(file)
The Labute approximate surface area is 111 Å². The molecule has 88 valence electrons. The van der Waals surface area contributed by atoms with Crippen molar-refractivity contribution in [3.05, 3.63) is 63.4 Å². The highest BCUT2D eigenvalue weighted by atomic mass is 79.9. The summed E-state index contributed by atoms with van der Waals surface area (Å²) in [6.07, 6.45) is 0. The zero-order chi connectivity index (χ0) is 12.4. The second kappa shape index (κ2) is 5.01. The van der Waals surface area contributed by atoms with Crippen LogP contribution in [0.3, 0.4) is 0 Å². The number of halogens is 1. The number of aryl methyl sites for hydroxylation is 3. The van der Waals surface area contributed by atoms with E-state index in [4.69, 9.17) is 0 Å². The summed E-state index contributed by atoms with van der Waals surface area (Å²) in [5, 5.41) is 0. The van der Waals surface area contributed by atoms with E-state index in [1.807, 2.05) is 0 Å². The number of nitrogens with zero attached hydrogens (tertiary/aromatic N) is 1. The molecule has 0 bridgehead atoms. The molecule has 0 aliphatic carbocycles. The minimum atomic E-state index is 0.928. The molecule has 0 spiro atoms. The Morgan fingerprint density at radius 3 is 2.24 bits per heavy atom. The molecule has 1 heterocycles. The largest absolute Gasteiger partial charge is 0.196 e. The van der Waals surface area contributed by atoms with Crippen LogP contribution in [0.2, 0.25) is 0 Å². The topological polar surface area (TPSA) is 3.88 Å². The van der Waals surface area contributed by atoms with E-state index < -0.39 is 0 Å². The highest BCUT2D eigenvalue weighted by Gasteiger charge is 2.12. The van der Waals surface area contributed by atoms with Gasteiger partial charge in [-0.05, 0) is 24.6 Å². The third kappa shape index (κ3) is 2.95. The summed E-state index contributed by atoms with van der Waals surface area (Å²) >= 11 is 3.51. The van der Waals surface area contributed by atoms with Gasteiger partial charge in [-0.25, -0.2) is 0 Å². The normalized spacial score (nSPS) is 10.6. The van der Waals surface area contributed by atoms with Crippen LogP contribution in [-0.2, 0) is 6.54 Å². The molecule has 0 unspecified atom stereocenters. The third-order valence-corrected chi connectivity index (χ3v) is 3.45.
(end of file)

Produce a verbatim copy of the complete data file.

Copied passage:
The Labute approximate surface area is 111 Å². The molecule has 88 valence electrons. The van der Waals surface area contributed by atoms with Crippen molar-refractivity contribution in [3.05, 3.63) is 63.4 Å². The highest BCUT2D eigenvalue weighted by atomic mass is 79.9. The summed E-state index contributed by atoms with van der Waals surface area (Å²) in [6.07, 6.45) is 0. The zero-order chi connectivity index (χ0) is 12.4. The second kappa shape index (κ2) is 5.01. The van der Waals surface area contributed by atoms with Crippen LogP contribution in [0.3, 0.4) is 0 Å². The number of halogens is 1. The number of aryl methyl sites for hydroxylation is 3. The van der Waals surface area contributed by atoms with E-state index in [4.69, 9.17) is 0 Å². The summed E-state index contributed by atoms with van der Waals surface area (Å²) in [5, 5.41) is 0. The van der Waals surface area contributed by atoms with E-state index in [1.807, 2.05) is 0 Å². The number of nitrogens with zero attached hydrogens (tertiary/aromatic N) is 1. The molecule has 0 bridgehead atoms. The molecule has 0 aliphatic carbocycles. The minimum atomic E-state index is 0.928. The molecule has 0 spiro atoms. The Morgan fingerprint density at radius 3 is 2.24 bits per heavy atom. The molecule has 1 heterocycles. The largest absolute Gasteiger partial charge is 0.196 e. The van der Waals surface area contributed by atoms with Crippen LogP contribution in [0.2, 0.25) is 0 Å². The topological polar surface area (TPSA) is 3.88 Å². The van der Waals surface area contributed by atoms with E-state index < -0.39 is 0 Å². The highest BCUT2D eigenvalue weighted by Gasteiger charge is 2.12. The van der Waals surface area contributed by atoms with Gasteiger partial charge in [-0.05, 0) is 24.6 Å². The third kappa shape index (κ3) is 2.95. The summed E-state index contributed by atoms with van der Waals surface area (Å²) >= 11 is 3.51. The van der Waals surface area contributed by atoms with Gasteiger partial charge in [-0.25, -0.2) is 0 Å². The normalized spacial score (nSPS) is 10.6. The van der Waals surface area contributed by atoms with Crippen LogP contribution in [-0.2, 0) is 6.54 Å². The molecule has 0 unspecified atom stereocenters. The third-order valence-corrected chi connectivity index (χ3v) is 3.45.